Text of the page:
This story was submitted using the Share Your Stories form. You can share your Girl Scout moments too.

Me and My Special Guy Dance flyer 2015

Daisies  deliver cookies to soldiers at Fort Carson

Daisy Girl Scouts in Troop 43483 in Colorado Springs delivered more than 120 boxes of Girl Scout Cookies to the 110th MP Company at Fort Carson. The company, which is the troop’s Hometown Hero, is deploying in a few weeks.

The girls delivered 121 packages of Girl Scout Cookies on Tuesday, March 24, 2015. One of the soldiers, SSG Ryan Davis, is the father of one of the girls in the troop. Several of the girls also have parents actively serving in the military, so supporting the company, which is made up of about  200 soldiers, was a natural choice for the girls.

The Hometown Heroes program offers Girl Scouts the chance to honor non-profit organizations, food banks, military and uniformed personnel, who are so important to the community, during the cookie sale. Through this program, customers can buy a package of cookies to donate to Girl Scouts’ heroes – a perfect solution for those who pass on the tempting treats! Girls learn about the invaluable work of their recipients by taking tours, learning about careers in public service and helping with service projects. The 2015 goal for the Hometown Heroes/Gift of Caring program in Colorado is 200,000 packages. Last year’s statewide program netted 109,745 packages for hundreds of organizations.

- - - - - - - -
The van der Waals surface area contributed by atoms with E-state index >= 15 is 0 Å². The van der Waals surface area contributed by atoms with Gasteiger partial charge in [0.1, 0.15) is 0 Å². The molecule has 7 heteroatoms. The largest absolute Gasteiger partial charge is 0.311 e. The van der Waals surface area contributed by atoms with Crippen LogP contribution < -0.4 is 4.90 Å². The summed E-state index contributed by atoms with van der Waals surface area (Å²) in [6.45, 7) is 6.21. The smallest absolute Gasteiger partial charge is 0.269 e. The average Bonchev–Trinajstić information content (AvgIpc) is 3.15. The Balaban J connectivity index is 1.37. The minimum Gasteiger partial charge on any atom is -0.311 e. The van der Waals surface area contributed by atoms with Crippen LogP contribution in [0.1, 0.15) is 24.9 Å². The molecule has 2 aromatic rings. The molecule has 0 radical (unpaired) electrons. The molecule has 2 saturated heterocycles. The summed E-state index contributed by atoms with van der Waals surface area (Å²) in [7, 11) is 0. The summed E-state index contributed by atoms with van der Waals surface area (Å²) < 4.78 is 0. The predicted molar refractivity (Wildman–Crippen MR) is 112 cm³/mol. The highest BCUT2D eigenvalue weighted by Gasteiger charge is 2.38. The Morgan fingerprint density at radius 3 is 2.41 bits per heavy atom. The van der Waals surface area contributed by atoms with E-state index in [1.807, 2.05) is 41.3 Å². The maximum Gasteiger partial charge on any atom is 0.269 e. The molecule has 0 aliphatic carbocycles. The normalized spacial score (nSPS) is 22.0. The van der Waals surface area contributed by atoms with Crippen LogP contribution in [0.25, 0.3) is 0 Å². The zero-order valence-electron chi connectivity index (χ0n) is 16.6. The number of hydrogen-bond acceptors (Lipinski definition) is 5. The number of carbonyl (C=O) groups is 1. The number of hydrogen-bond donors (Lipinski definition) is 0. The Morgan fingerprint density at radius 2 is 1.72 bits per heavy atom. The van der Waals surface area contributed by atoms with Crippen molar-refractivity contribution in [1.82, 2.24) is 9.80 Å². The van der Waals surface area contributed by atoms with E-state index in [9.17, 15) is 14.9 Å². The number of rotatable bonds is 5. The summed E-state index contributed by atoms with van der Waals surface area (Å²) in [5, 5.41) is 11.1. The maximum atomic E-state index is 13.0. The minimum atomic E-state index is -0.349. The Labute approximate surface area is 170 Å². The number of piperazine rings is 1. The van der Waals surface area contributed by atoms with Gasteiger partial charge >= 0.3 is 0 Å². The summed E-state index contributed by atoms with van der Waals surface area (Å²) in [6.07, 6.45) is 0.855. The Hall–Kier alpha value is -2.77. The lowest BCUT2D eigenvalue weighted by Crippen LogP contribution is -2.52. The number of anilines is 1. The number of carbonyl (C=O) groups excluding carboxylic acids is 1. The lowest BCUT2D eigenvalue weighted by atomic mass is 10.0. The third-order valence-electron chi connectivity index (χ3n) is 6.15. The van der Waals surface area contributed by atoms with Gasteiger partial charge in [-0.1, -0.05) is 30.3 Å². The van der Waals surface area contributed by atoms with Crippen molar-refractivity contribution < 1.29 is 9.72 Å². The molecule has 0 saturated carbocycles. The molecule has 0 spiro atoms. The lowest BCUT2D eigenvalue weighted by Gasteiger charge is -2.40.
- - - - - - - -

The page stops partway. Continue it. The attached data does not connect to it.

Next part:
There are 10 Girl Scouts in Daisy Troop 43483. However, only eight could be there on the delivery day. For five of the girls, this was their second year selling Girl Scout Cookies. For the other five, this was their first year selling. The troop sold 2,610 boxes of cookies this year. Last year, they sold 1,241 boxes, so they more than doubled sales this year!  Most importantly, the girls have formed great friendships this year and working at cookie booths together helped strengthen those bonds.

 

 

Join Team Thin Mint: Run the Colfax Marathon with Girl Scouts

Colfax Shirt

 

 

Register for the Colfax Marathon (or 5K, 10-miler, Half or Relay) today and you’ll get this fun, custom Girl Scouts team shirt to show your GSCO pride! This shirt is in addition to the awesome official marathon shirt!

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We’re ordering shirts the week of March 30, so get signed up (along with your friends and family) NOW.  This is a great troop healthy living activity, and kids’ 5K registrations are only $20. Only the first 30 to register with GSCO as their charity get the team shirt for free!

For more information on the Colfax Marathon or to join Team Thin Mint, click here.  Don’t forget to select Girl Scouts of Colorado as your charity. Already signed up? Great! There’s still time to choose GSCO.

GIRL SCOUT GOLD AWARD PROJECT: Grace Atchison-Reynolds, Parker, “Happiness Through Music”

Grace Atchison-Reynolds

What did you do for your Gold Award project?

For my Gold Award project I organized concerts through Valor Christian High School, as well as Turnbull Piano Studios to be preformed at assisted living facilities.

Why did you pursue this Gold Award project?